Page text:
• MBE for Safety-Critical Systems
  • MBE for Cyber-Physical Systems
  • MBE for Software and Business Process Modelling
  • MBE Applications in Transportation, Health Care, Cloud & Mobile computing, etc. ...
  • Model-Based Integration and Simulation
  • Model-Based System Analysis
  • Application of Modeling Standards
  • Comparative Studies of MBE Methods and Tools
  • Metrics for MBE Development
  • MBE Training
Research papers should be up to 16 pages long; Industrial
papers should be 12 pages long (full papers), or 2 pages long (short
papers). Short papers will be given shorter presentation slots.
The authors of selected best papers from the foundations track will be
invited to submit extended version to a special issue of the SoSyM journal
(with another review process).

Important dates for authors:

Abstract submission deadline: February 15, 2016 AoE
Papers submission deadline: March 1, 2016 AoE
Notification to authors: April 7, 2016
Camera ready versions due: April 28, 2016

The complete call for papers is available here in text and here as pdf.



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Wednesday, November 4, 2015

Automatic Code Generation for Cross-platform, Multi-Device Mobile Apps. An Industrial Experience

With Aldo Bongio (WebRatio), Jordi Cabot (ICREA and UOC), Hamza Ed-douibi (EMN) and Eric Umuhoza (Politenico di Milano), we worked on a research on Automatic Code Generation for Cross-platform, Multi-Device Mobile Apps.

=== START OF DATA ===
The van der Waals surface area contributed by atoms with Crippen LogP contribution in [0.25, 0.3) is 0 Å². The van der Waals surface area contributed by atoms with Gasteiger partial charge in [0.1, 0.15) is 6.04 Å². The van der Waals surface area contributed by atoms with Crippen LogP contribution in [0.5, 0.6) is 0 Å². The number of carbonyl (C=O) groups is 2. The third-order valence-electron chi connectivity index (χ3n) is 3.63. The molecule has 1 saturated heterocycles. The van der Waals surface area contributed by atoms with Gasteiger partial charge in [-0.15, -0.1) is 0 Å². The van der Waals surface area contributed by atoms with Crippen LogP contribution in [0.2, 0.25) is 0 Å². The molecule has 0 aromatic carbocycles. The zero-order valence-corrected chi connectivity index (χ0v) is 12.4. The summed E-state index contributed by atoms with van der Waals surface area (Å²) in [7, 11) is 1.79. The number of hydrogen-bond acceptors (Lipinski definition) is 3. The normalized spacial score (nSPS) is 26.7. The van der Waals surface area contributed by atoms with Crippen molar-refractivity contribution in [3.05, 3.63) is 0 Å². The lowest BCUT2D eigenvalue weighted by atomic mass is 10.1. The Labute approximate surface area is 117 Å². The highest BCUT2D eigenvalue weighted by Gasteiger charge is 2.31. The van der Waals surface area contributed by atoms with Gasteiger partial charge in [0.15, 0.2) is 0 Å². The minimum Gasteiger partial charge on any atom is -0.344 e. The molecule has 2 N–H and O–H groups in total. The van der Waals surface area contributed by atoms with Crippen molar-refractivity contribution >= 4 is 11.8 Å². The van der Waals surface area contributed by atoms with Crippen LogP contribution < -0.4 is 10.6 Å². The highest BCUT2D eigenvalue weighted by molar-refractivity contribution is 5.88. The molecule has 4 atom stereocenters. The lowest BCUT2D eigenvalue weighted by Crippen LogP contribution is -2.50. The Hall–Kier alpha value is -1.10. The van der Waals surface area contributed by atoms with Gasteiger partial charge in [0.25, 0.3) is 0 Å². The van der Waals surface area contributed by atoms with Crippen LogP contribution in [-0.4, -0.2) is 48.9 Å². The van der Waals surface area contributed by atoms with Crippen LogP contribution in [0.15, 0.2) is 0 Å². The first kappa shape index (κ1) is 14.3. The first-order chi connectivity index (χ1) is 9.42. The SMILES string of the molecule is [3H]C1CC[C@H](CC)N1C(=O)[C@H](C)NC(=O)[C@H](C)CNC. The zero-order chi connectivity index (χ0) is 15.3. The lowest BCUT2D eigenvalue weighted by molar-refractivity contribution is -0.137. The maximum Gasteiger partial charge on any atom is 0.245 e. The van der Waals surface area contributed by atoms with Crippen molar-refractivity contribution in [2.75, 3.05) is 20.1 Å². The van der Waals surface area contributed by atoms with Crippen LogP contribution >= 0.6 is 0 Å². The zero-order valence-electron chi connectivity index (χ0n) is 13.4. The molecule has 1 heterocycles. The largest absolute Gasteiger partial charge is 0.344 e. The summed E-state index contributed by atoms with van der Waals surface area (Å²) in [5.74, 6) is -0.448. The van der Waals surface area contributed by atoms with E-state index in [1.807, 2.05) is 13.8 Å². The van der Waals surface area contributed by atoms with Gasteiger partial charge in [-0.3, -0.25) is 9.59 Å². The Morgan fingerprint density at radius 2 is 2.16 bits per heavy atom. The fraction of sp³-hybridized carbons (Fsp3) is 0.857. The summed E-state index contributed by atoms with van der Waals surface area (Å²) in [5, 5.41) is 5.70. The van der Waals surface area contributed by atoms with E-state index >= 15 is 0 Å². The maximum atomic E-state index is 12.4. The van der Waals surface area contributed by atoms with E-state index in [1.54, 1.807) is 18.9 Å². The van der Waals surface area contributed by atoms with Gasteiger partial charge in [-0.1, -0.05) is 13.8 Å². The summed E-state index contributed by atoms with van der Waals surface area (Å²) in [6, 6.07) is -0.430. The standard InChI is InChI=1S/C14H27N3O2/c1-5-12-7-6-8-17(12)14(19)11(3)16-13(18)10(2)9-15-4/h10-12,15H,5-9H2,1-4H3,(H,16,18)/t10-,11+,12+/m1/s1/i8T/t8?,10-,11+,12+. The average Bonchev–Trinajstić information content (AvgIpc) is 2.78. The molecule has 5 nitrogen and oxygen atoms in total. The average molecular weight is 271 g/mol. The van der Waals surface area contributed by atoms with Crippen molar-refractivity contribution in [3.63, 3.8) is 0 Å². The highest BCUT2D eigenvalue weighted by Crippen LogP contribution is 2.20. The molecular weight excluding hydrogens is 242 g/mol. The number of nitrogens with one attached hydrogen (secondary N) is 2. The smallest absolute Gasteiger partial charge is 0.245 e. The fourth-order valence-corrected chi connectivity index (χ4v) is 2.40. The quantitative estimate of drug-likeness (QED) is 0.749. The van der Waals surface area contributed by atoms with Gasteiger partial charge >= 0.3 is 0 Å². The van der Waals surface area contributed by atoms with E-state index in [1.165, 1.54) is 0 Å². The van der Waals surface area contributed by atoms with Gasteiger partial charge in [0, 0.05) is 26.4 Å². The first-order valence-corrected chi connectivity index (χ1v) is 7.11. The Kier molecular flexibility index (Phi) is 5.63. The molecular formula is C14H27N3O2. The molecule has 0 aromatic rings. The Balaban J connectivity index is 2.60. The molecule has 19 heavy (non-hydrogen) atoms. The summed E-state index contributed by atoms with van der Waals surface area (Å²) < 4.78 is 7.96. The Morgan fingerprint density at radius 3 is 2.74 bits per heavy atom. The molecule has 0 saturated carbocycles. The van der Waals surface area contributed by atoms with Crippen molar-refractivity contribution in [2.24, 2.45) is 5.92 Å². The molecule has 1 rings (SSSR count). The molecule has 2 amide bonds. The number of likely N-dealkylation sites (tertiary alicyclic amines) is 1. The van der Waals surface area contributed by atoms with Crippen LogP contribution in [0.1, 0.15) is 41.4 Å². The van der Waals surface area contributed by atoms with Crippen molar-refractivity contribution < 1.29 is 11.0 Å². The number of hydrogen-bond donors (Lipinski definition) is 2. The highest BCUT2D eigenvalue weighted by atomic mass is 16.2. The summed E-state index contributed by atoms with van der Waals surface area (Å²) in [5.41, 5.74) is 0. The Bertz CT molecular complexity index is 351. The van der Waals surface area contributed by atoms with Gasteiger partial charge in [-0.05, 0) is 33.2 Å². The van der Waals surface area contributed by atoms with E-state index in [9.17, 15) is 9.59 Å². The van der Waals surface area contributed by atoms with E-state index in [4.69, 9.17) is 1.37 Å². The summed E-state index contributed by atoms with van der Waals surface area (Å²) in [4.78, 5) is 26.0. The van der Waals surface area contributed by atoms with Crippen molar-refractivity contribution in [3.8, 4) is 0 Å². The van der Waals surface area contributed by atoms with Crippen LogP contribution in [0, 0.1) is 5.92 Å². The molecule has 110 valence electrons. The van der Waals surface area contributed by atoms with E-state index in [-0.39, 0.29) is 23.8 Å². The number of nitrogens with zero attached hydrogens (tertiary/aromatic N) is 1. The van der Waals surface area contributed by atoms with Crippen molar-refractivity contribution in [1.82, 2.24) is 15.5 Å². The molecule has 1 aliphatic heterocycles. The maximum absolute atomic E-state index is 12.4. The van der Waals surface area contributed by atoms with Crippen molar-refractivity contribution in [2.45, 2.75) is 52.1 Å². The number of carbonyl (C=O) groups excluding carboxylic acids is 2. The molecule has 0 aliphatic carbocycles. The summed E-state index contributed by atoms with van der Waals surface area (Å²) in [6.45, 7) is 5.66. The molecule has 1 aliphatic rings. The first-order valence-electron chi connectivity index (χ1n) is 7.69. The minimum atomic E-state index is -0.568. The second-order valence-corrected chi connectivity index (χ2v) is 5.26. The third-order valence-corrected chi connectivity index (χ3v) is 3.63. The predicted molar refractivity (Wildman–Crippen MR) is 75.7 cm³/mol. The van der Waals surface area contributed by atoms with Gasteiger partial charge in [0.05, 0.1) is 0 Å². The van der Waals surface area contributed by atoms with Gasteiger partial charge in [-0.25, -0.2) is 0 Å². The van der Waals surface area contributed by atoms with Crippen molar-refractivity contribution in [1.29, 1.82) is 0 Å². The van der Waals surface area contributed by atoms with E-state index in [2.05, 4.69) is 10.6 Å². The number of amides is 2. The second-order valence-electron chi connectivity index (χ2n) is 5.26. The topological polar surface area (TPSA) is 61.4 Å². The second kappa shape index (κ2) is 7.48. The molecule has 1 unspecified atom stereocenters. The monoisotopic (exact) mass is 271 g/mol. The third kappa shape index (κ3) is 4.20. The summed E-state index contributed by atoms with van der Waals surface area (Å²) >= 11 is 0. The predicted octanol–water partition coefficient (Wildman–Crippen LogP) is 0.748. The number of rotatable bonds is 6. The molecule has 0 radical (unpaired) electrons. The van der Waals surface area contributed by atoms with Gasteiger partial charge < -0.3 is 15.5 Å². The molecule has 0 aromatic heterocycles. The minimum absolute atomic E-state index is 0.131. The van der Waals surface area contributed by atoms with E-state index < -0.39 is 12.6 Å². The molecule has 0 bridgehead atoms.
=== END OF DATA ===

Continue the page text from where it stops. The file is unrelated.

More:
We presented our study at the MobileDeLi workshop, where we reported on a comparative study conducted to identify the best trade-offs between different automatic code generation strategies.
Here are the slides presented there:

We covered the following strategies by implementing them using different technologies and target platforms:
  1. PIM-to-Native Code (NC)
  2. PIM-to-PSM-to-NC
  3. PSM-to-NC.
  4. PIM-to-Cross Platform Code (CPC)
  5. PIM-to-Framework Specific Model (FSM)-to-CPC
Some additional details are available in this post by Eric on Jordi's blog.

Our study showed that there is no approach better than others in absolute terms but provided useful guidelines (e.g. cross platform approaches are generally advisable for companies with limited resoures) that helped us to identify the best strategy for the WebRatio company in particular.

Obviously, further investigations are ongoing...

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Tuesday, October 27, 2015

Open position for Full Professor at Ecole des Mines de Nantes, AtlanMod group

I wish to extend this invitation for an open position I received, with request of reposting and dissemination.

The AtlanMod research team (Inria, Mines Nantes, LINA) in Nantes (http://www.emn.fr/x-info/atlanmod) is hiring a full professor on an Inria chair to take the lead of the team and create a new Inria project-team in the future.